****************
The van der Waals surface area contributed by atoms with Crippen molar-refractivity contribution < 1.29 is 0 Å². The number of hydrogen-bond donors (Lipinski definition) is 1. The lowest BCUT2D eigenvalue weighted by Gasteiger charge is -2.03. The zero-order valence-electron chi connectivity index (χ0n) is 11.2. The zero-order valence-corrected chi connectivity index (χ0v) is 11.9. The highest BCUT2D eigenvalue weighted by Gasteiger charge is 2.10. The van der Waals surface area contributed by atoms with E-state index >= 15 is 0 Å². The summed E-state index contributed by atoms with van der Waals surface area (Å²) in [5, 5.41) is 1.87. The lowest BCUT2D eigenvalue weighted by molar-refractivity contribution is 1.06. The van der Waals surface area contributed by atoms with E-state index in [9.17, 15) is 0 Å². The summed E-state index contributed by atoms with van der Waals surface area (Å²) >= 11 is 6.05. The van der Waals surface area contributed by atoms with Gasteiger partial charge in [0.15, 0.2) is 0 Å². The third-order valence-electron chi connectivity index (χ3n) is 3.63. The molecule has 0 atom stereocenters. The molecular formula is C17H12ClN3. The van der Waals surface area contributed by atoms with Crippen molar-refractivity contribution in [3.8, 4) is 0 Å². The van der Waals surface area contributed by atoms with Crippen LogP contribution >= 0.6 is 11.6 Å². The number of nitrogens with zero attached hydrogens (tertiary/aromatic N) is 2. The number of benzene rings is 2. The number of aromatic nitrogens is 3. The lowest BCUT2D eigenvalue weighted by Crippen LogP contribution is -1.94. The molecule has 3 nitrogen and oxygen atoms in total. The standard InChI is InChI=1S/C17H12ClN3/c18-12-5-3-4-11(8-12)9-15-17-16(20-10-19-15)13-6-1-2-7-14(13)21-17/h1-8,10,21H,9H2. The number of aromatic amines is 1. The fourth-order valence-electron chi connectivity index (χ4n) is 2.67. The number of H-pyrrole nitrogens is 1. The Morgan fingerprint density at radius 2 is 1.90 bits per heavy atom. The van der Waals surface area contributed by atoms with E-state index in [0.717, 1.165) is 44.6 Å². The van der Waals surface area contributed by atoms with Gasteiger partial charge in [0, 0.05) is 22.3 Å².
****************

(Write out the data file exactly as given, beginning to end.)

The van der Waals surface area contributed by atoms with Crippen molar-refractivity contribution < 1.29 is 0 Å². The number of hydrogen-bond donors (Lipinski definition) is 1. The lowest BCUT2D eigenvalue weighted by Gasteiger charge is -2.03. The zero-order valence-electron chi connectivity index (χ0n) is 11.2. The zero-order valence-corrected chi connectivity index (χ0v) is 11.9. The highest BCUT2D eigenvalue weighted by Gasteiger charge is 2.10. The van der Waals surface area contributed by atoms with E-state index >= 15 is 0 Å². The summed E-state index contributed by atoms with van der Waals surface area (Å²) in [5, 5.41) is 1.87. The lowest BCUT2D eigenvalue weighted by molar-refractivity contribution is 1.06. The van der Waals surface area contributed by atoms with E-state index in [9.17, 15) is 0 Å². The summed E-state index contributed by atoms with van der Waals surface area (Å²) >= 11 is 6.05. The van der Waals surface area contributed by atoms with Gasteiger partial charge in [0.15, 0.2) is 0 Å². The third-order valence-electron chi connectivity index (χ3n) is 3.63. The molecule has 0 atom stereocenters. The molecular formula is C17H12ClN3. The van der Waals surface area contributed by atoms with Crippen molar-refractivity contribution in [3.8, 4) is 0 Å². The van der Waals surface area contributed by atoms with Crippen LogP contribution >= 0.6 is 11.6 Å². The number of nitrogens with zero attached hydrogens (tertiary/aromatic N) is 2. The number of benzene rings is 2. The number of aromatic nitrogens is 3. The lowest BCUT2D eigenvalue weighted by Crippen LogP contribution is -1.94. The molecule has 3 nitrogen and oxygen atoms in total. The standard InChI is InChI=1S/C17H12ClN3/c18-12-5-3-4-11(8-12)9-15-17-16(20-10-19-15)13-6-1-2-7-14(13)21-17/h1-8,10,21H,9H2. The number of aromatic amines is 1. The fourth-order valence-electron chi connectivity index (χ4n) is 2.67. The number of H-pyrrole nitrogens is 1. The Morgan fingerprint density at radius 2 is 1.90 bits per heavy atom. The van der Waals surface area contributed by atoms with E-state index in [0.717, 1.165) is 44.6 Å². The van der Waals surface area contributed by atoms with Gasteiger partial charge in [0, 0.05) is 22.3 Å².